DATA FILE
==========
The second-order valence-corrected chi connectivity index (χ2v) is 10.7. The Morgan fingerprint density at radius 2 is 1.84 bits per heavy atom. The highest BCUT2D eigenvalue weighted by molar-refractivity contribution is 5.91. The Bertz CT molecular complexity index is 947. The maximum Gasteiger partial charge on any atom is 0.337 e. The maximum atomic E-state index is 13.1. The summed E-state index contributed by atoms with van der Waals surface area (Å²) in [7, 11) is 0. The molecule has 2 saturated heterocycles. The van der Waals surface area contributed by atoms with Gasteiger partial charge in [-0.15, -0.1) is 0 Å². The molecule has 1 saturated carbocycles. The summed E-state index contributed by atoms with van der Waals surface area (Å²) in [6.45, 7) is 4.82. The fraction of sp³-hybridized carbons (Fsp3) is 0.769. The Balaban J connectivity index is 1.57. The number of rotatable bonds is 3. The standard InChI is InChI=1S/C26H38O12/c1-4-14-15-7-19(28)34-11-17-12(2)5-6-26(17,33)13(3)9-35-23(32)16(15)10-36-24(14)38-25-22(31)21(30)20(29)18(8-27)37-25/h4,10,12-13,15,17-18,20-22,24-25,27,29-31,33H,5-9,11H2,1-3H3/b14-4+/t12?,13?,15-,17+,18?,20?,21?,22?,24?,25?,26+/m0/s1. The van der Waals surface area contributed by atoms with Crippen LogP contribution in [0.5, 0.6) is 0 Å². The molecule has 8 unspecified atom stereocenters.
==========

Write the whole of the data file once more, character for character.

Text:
The second-order valence-corrected chi connectivity index (χ2v) is 10.7. The Morgan fingerprint density at radius 2 is 1.84 bits per heavy atom. The highest BCUT2D eigenvalue weighted by molar-refractivity contribution is 5.91. The Bertz CT molecular complexity index is 947. The maximum Gasteiger partial charge on any atom is 0.337 e. The maximum atomic E-state index is 13.1. The summed E-state index contributed by atoms with van der Waals surface area (Å²) in [7, 11) is 0. The molecule has 2 saturated heterocycles. The van der Waals surface area contributed by atoms with Gasteiger partial charge in [-0.15, -0.1) is 0 Å². The molecule has 1 saturated carbocycles. The summed E-state index contributed by atoms with van der Waals surface area (Å²) in [6.45, 7) is 4.82. The fraction of sp³-hybridized carbons (Fsp3) is 0.769. The Balaban J connectivity index is 1.57. The number of rotatable bonds is 3. The standard InChI is InChI=1S/C26H38O12/c1-4-14-15-7-19(28)34-11-17-12(2)5-6-26(17,33)13(3)9-35-23(32)16(15)10-36-24(14)38-25-22(31)21(30)20(29)18(8-27)37-25/h4,10,12-13,15,17-18,20-22,24-25,27,29-31,33H,5-9,11H2,1-3H3/b14-4+/t12?,13?,15-,17+,18?,20?,21?,22?,24?,25?,26+/m0/s1. The van der Waals surface area contributed by atoms with Crippen LogP contribution in [0.5, 0.6) is 0 Å². The molecule has 8 unspecified atom stereocenters.